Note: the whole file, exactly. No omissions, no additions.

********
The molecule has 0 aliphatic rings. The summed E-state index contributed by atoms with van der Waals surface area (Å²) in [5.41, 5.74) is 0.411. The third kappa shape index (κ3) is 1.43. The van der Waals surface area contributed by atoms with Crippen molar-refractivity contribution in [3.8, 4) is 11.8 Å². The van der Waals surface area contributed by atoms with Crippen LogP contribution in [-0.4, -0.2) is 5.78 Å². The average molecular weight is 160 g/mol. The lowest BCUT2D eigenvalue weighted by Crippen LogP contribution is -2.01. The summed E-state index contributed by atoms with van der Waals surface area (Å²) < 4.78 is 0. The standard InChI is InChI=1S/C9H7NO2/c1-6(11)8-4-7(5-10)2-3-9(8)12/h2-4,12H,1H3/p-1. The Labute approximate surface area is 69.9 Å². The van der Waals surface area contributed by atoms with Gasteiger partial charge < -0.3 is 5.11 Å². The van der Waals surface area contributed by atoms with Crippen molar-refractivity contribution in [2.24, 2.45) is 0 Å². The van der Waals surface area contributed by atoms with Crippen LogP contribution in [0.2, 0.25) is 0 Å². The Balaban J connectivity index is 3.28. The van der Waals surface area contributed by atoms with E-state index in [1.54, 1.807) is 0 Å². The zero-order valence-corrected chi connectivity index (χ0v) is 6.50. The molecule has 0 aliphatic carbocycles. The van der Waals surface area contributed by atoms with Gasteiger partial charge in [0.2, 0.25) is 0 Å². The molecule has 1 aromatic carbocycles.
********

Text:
The molecule has 0 aliphatic rings. The summed E-state index contributed by atoms with van der Waals surface area (Å²) in [5.41, 5.74) is 0.411. The third kappa shape index (κ3) is 1.43. The van der Waals surface area contributed by atoms with Crippen molar-refractivity contribution in [3.8, 4) is 11.8 Å². The van der Waals surface area contributed by atoms with Crippen LogP contribution in [-0.4, -0.2) is 5.78 Å². The average molecular weight is 160 g/mol. The lowest BCUT2D eigenvalue weighted by Crippen LogP contribution is -2.01. The summed E-state index contributed by atoms with van der Waals surface area (Å²) < 4.78 is 0. The standard InChI is InChI=1S/C9H7NO2/c1-6(11)8-4-7(5-10)2-3-9(8)12/h2-4,12H,1H3/p-1. The Labute approximate surface area is 69.9 Å². The van der Waals surface area contributed by atoms with Gasteiger partial charge < -0.3 is 5.11 Å². The van der Waals surface area contributed by atoms with Crippen molar-refractivity contribution in [2.24, 2.45) is 0 Å². The van der Waals surface area contributed by atoms with Crippen LogP contribution in [0.2, 0.25) is 0 Å². The Balaban J connectivity index is 3.28. The van der Waals surface area contributed by atoms with E-state index in [1.54, 1.807) is 0 Å². The zero-order valence-corrected chi connectivity index (χ0v) is 6.50. The molecule has 0 aliphatic carbocycles. The van der Waals surface area contributed by atoms with Gasteiger partial charge in [0.2, 0.25) is 0 Å². The molecule has 1 aromatic carbocycles.